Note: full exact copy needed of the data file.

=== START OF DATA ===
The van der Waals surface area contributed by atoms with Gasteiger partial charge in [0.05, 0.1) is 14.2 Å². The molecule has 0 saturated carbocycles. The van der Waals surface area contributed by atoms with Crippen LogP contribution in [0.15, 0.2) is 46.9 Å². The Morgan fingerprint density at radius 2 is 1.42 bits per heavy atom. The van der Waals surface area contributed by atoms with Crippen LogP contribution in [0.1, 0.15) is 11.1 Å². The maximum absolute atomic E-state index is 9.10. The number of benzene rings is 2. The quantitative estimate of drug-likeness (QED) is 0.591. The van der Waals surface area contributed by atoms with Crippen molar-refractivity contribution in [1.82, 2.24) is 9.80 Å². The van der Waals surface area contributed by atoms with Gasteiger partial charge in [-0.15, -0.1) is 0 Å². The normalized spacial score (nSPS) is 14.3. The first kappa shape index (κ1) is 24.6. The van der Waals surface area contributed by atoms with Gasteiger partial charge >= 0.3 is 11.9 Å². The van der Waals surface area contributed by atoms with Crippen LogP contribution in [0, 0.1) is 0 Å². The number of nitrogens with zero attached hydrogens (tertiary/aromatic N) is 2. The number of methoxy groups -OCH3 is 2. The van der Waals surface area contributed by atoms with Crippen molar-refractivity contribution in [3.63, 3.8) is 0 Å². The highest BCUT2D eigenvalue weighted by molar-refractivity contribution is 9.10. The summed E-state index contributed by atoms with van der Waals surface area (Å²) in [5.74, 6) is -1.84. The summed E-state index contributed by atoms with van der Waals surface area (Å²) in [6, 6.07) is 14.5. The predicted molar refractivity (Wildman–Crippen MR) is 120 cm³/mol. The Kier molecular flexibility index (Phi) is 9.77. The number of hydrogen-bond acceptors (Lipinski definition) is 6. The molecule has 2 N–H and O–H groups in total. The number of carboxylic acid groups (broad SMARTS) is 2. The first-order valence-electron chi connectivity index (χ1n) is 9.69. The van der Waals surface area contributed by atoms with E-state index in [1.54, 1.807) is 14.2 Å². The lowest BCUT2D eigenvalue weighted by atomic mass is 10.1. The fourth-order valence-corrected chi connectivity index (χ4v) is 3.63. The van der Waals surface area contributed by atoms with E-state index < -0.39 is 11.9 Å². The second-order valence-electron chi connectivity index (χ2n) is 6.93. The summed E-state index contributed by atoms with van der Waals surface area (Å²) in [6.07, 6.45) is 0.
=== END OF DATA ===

The van der Waals surface area contributed by atoms with Gasteiger partial charge in [0.05, 0.1) is 14.2 Å². The molecule has 0 saturated carbocycles. The van der Waals surface area contributed by atoms with Crippen LogP contribution in [0.15, 0.2) is 46.9 Å². The Morgan fingerprint density at radius 2 is 1.42 bits per heavy atom. The van der Waals surface area contributed by atoms with Crippen LogP contribution in [0.1, 0.15) is 11.1 Å². The maximum absolute atomic E-state index is 9.10. The number of benzene rings is 2. The quantitative estimate of drug-likeness (QED) is 0.591. The van der Waals surface area contributed by atoms with Crippen molar-refractivity contribution in [1.82, 2.24) is 9.80 Å². The van der Waals surface area contributed by atoms with Gasteiger partial charge in [-0.15, -0.1) is 0 Å². The normalized spacial score (nSPS) is 14.3. The first kappa shape index (κ1) is 24.6. The van der Waals surface area contributed by atoms with Gasteiger partial charge >= 0.3 is 11.9 Å². The van der Waals surface area contributed by atoms with Crippen LogP contribution in [0, 0.1) is 0 Å². The number of nitrogens with zero attached hydrogens (tertiary/aromatic N) is 2. The number of methoxy groups -OCH3 is 2. The van der Waals surface area contributed by atoms with Crippen molar-refractivity contribution in [3.63, 3.8) is 0 Å². The highest BCUT2D eigenvalue weighted by molar-refractivity contribution is 9.10. The summed E-state index contributed by atoms with van der Waals surface area (Å²) in [5.74, 6) is -1.84. The summed E-state index contributed by atoms with van der Waals surface area (Å²) in [6, 6.07) is 14.5. The predicted molar refractivity (Wildman–Crippen MR) is 120 cm³/mol. The Kier molecular flexibility index (Phi) is 9.77. The number of hydrogen-bond acceptors (Lipinski definition) is 6. The molecule has 2 N–H and O–H groups in total. The number of carboxylic acid groups (broad SMARTS) is 2. The first-order valence-electron chi connectivity index (χ1n) is 9.69. The van der Waals surface area contributed by atoms with E-state index in [1.54, 1.807) is 14.2 Å². The lowest BCUT2D eigenvalue weighted by atomic mass is 10.1. The fourth-order valence-corrected chi connectivity index (χ4v) is 3.63. The van der Waals surface area contributed by atoms with E-state index < -0.39 is 11.9 Å². The second-order valence-electron chi connectivity index (χ2n) is 6.93. The summed E-state index contributed by atoms with van der Waals surface area (Å²) in [6.07, 6.45) is 0.